Archive for Items Categorized 'Aviation', only excerpts shown, click title for full entry.

One of a Kind Research Aircraft

by Steve Markman & Bill Holder

This book was the first to introduce to the general public some of those aircraft that were hardly known outside the professional community of aircraft developers and testers. Not the headline-grabbing experimental planes but the workhorses that test everything from the durability of paint to new science.

The Curtiss Hydroaeroplane: The U.S. Navy’s First Airplane 1911–1916

by Bob Woodling and Taras Chayka

The story of the first truly successful seaplane is here told against the backdrop of the all-important human factor: how people find each other, work together, and make the sum greater than its parts.

Women Aviators

by Karen Bush Gibson

Among the 26 flyers this book for young readers portrays are many unusual choices, but they are probably representative of the obstacles their gender had to contend with.

Tupolev TU-22/TU-22M

by Yefim Gordon & Sergey Komissarov

Similar names, different aircraft. One was the first Soviet supersonic nuclear-capable bomber but failed to live up to expectations, the other a completely reconfigured improvement. This book needs no improvement.

Military, Naval and Civil Airships Since 1783

by Daniel George Ridley-Kitts MBE

Big topic, small book—but very nicely done and useful to both the casual reader and the ardent enthusiast. Airships were the first aircraft capable of controlled powered flight and knowing how they work is an essential bit of knowledge.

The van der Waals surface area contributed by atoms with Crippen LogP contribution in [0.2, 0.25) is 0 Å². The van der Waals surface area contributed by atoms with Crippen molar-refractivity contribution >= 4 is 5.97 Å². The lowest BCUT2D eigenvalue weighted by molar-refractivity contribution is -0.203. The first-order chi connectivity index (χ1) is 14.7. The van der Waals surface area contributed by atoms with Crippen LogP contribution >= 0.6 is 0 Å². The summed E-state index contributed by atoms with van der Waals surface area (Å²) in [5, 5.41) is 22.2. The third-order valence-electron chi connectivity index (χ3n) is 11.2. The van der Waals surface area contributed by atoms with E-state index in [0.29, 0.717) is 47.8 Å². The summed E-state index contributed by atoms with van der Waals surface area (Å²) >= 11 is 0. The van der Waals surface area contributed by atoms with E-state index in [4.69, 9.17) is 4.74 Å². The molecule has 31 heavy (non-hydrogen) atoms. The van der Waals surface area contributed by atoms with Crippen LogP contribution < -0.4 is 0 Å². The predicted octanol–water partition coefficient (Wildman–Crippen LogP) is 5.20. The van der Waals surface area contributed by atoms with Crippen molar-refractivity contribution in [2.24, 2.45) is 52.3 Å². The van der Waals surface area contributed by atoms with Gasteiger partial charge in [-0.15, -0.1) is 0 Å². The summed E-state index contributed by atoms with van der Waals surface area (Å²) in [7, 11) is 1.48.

Wave-Off! A History of LSOs and Ship-Board Landings

by Robert R. “Boom” Powell

If you have even the remotest interest in flying—of any sort—or teamwork—of any sort—don’t miss this book because it’ll offer food for thought about many things!

Taming the Skies: A Celebration of Canadian Flight

by Peter Pigott

Fifty of the most significant aircraft in the history of Canadian aviation are discussed in good detail and with lively writing.

McDonnell Douglas F-4e/EJ/F/G/RF-4E Phantom II

by JP Vieira 

A new reference book for modelers about an aircraft for which an extensive paper trail exists. Highlighted here are lesser-known and visually striking examples.

Tupolev Tu144: The Soviet Supersonic Airliner

by Yefim Gordon, Dmitriy Komissarov, Vladimir Rigmant

This icon of Soviet national prestige did take to the skies before the Concorde but ended up having a much shorter service life. Of the few publications devoted specifically to this aircraft, this book is the most complete yet.

Adventurous Empires: The Story of the Short Empire Flying Boats

by Phillip E. Sims

It was the most successful flying-boat airliner ever built, a majestic, beautiful aircraft. It made the world a smaller place and played a role in peace and war.

Diary of a Night Bomber Pilot in World War I

by Clive Semple

“I must now enjoy myself and not worry, otherwise I shall get nerves and that won’t do.” Far more than merely the story of a pilot, this is a glimpse of the world through the eyes of a young man with hopes, illusions, and—luck.

Comet! The World’s First Jet Airliner


by Graham M. Simons

The exclamation point isn’t really part of the plane’s name but it might as well have been. Sleek and beautiful, it ushered in a new era but paid a heavy prize for blazing the trail. The book covers everything worth knowing about it.